Developing and practicing ethical decision making requires a commitment to doing the right thing for the right reason at the right time. Ethical people are truthful, industrious, prepared, well informed, honest, selfless, courageous, and the like. A leader’s ethical conduct is assessed via three frames of reference, those being what it actually is, what he believes it is, and what it appears to be to others (Ianonne and Iannone, 2020).

The study of ethics is not without controversy. Some argue that a professional code of ethics does not necessarily drive decision making, but rather circumstances do. An opposing argument is that a code of ethics does drive decision making and will enhance the professionalism in a discipline. John Ladd (1991, as found in Sundar Sethy, 2015) argues that professionals have no special rights or duties different from those of any other moral persons, therefore making professional codes of ethics unnecessary. Alternatively, the adoption of a code is significant for the professionalization of an occupational group, because it is one of the external hallmarks testifying to the claim that the group recognizes an obligation to society that transcends mere economic self-interest (Sundar Sethy, 2015).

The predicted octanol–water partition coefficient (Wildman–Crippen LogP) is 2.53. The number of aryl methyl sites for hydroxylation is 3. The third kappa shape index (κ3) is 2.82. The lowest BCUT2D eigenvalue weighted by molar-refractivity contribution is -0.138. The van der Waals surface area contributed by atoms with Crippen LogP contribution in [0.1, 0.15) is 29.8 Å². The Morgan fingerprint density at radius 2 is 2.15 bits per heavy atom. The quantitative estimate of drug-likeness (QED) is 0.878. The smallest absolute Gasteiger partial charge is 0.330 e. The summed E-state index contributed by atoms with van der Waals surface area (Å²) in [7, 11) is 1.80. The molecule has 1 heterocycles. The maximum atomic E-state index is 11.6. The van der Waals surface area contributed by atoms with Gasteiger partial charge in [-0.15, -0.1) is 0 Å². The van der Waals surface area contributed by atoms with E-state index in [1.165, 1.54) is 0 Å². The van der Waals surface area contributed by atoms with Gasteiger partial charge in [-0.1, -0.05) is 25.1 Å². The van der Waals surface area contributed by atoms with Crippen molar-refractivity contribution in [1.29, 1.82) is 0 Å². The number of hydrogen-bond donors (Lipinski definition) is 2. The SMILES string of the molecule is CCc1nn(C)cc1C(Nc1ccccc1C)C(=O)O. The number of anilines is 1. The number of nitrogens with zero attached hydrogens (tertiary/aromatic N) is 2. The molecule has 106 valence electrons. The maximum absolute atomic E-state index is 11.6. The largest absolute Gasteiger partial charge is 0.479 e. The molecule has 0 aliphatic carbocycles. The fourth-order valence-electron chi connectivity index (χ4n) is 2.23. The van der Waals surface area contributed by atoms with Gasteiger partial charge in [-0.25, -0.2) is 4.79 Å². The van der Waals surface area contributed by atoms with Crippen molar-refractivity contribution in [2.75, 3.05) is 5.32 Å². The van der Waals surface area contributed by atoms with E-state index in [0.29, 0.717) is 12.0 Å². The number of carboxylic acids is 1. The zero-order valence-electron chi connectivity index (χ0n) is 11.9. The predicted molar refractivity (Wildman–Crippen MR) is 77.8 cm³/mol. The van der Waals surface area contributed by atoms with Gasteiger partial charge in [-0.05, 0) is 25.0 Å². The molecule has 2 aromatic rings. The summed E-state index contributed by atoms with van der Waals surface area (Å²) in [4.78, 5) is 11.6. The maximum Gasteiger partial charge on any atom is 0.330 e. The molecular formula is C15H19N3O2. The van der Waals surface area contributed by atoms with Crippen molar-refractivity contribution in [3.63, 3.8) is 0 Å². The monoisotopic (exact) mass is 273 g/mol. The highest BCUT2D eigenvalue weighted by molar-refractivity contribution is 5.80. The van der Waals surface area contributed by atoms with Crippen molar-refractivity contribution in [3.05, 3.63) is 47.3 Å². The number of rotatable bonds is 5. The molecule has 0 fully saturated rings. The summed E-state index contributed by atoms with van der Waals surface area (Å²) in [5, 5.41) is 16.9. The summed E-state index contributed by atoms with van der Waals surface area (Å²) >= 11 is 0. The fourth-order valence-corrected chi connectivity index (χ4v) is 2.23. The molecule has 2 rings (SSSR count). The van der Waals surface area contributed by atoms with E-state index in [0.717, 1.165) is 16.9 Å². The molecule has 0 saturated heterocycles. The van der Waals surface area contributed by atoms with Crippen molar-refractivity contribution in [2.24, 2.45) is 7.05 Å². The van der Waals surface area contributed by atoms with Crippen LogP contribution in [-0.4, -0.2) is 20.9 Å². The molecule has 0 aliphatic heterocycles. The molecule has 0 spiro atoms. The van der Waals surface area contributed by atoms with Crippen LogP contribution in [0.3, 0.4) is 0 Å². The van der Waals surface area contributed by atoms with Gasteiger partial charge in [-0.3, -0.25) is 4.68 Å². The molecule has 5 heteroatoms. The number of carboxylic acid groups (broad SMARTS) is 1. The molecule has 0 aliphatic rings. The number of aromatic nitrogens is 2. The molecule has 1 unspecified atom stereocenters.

A code of ethics has a number of functions:

First, it can serve as a collective recognition by members of a profession of its responsibilities. Second, it can help create an environment in which ethical behavior is the norm. Third, it can serve as a guide or reminder in specific situations. Fourth, the process of developing and modifying a code of ethics can be valuable for a profession. Fifth, a code can serve as an educational tool, providing a focal point for discussion in classes and professional meetings. Finally, a code can indicate to others that the profession is seriously concerned with responsible, professional conduct (Duggan, 2020).